With the economy trending downward, and the (literal) appetite for fine dining going with it, do you think the appreciation for these kind of less-intimidating, comfort-food dishes is going to be wider? I really do. I think good cooking is one thing people are really looking for. And I think right now is a point where everybody reaches for honesty; honesty in things you come to love, whether it’s your old sweatshirt and your coach on a Saturday as opposed to hitting the town hard, etc. People are definitely looking for that, and I think that honesty and integrity, and straight-forwardness in cooking, I think, is where people are at right now.
What’s your ideal meal? What are your favorite things you’re cooking at Smith’s right now, for you to eat yourself? My ideal meal is with my family, you know, to be eating the grilled squid that’s on the menu here. I’d definitely be having the beef tartare as well. I think I would love to have the chicken and grits. That would be my ideal meal. Yeah, I’d need the smell of the grill, the bread rubbed with garlic for the tartare that’s hot, you know, the fried cornichons with the tartare, that might inflect some humor, for me. And the chicken and grits served on a cast iron plate, and the gumbo sausage on there, and the gravy, and it’s moist and it’s delicious, and it’s spicy and it’s sweet. Those are things that really would comfort me, and they do tend to be comforting food here.
Who else is cooking in New York right now that you’re excited about? What Michael Anthony does at the Gramercy Tavern. I think he has a great connection to its food and what he does with it. You know, I love what they’re doing at Robuchon, which I know is a big thing, but I just love the execution of what they do there, I think it’s fantastic. And also I think what Michael Psilakis has done at Kefi is really incredible. I have a lot of respect for that as a restaurateur, and I think he’s phenomenal how he presents Greek flavors and reintroduces them to people.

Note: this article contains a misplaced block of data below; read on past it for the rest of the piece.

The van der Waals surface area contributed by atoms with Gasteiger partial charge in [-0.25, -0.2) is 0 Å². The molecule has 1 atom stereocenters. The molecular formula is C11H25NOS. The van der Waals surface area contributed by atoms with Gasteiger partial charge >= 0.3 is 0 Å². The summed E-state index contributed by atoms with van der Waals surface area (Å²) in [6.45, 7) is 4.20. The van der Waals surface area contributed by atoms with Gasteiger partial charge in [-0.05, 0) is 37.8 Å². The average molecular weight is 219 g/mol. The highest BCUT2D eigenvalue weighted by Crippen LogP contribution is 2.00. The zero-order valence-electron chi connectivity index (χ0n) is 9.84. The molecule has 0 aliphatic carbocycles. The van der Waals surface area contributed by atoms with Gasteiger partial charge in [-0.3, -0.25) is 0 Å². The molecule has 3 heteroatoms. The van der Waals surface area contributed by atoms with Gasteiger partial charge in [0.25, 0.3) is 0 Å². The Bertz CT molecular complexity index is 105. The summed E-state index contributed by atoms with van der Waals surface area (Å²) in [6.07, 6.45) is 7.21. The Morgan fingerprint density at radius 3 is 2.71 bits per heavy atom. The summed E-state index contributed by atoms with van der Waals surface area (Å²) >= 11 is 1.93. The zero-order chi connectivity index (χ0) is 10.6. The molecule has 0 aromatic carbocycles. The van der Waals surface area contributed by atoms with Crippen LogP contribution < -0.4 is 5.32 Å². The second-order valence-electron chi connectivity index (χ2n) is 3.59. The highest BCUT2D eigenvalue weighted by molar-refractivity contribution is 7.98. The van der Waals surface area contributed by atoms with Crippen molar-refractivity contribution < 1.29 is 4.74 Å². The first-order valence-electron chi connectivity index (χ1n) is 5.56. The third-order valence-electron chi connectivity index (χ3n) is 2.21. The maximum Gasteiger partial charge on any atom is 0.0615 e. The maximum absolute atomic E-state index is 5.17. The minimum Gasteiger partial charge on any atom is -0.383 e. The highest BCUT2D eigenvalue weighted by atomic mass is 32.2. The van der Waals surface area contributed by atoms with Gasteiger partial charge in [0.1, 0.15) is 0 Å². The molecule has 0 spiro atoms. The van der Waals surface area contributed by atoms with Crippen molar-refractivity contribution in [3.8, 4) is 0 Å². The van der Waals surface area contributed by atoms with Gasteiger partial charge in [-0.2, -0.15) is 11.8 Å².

You’re coming on as the second chef at Smith’s. What are you going to bring to the table there that is going to make the restaurant survive? Well, I’m not too familiar with the first chef. From what I understand, his food was great, and the way he did his business was great. I think what I do a little bit different is … good enough experience, and knowledge, and a strong drive. I think what’ll make this restaurant survive and will make it really great is the time I put in. And it’s not just on the food, it’s the whole service, to make it a complete restaurant, and to make it a place where you’re going to get great, great food cooked by people who care. I’m fortunate that the staff has been with me, especially in the kitchen, for at least, you know, six years — less for others, maybe four for my dishwasher and my sous chef — and we have a lot of joy and a lot of excitement in what we do. That’s going to be passed along to our guests to make it a very special place. You know, one of the things that I was interested in doing, that might have been done different here in the past, was lower the price point, and make it a place that’s really a neighborhood place, and be as friendly as possible, which is really something that Danny Abrams strives for.
Final question: it’s been four years since The Seasoning of a Chef came out. It was pretty controversial. Would you do the book again? If you had the chance to do it over, would you do it differently? I would do it again, for sure. Would I do it differently? There’s probably a lot of things I would change. It was the first time I went through the process of working with editors, and things of that nature. I thought the advanced reader copy that came out jumped the gun, and I didn’t really get a chance to see before it was printed. So, yeah: I’d do it differently.